Teachers, raise your hand if you chose your profession because you wanted to raise GDP? Anyone??
Here's a response I posted there. I think it's more concise and clear about how I feel about the report than my previous posts here on TP or over at Burell's blog.
I think the report said that GDP would have risen ‘if’ several achievement gaps would have been closed. Who doesn’t want to close achievement gaps?
And I think in terms of ‘performance’, the report notes Finland and South Korea specifically because of the success rates in education in those two countries with regards specifically to MATH and SCIENCE.
For the amount of money we all pay, both for public and private education, the US still basically sucks at math compared to the rest of the industrialized world. Don’t we want to change that?
Friedman and the McKinsey report may not be the best messengers, but in the haze of big money and big economics that cloud this report, there is actually some stuff we ought to look at much more closely.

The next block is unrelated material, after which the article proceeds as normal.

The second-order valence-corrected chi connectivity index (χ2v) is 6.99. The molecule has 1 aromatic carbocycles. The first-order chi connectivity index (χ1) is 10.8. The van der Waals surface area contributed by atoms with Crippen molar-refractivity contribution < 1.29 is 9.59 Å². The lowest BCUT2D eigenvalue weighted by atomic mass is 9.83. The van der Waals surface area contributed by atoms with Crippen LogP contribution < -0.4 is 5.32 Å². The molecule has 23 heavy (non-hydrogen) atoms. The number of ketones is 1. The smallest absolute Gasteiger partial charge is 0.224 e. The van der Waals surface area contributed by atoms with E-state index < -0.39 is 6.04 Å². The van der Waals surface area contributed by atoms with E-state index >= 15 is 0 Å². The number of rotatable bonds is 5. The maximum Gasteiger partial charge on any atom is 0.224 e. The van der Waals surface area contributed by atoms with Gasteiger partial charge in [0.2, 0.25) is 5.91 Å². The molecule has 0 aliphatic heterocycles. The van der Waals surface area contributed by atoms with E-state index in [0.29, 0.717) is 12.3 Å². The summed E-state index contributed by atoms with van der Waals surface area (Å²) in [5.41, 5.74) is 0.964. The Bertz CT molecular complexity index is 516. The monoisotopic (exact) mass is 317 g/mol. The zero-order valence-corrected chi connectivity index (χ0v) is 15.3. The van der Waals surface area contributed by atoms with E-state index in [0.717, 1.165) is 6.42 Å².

Robert's original post states:
Look, everyone gets the connection between education, income and productivity. But economic arguments, however troubling, will neither win hearts and minds among teachers, nor create the “sense of urgency and follow-through” Friedman wants to see.
I would agree, except that at work today, two out of the three times I had conversations with teachers it was over this issue and they thought this IS the sort of thing that would create a “sense of urgency and follow-through”.
Folks are really attuned to what's going on in the economy right now. It will be interesting to see if TF's op-ed has any traction with the majority middle-class U.S. teaching profession.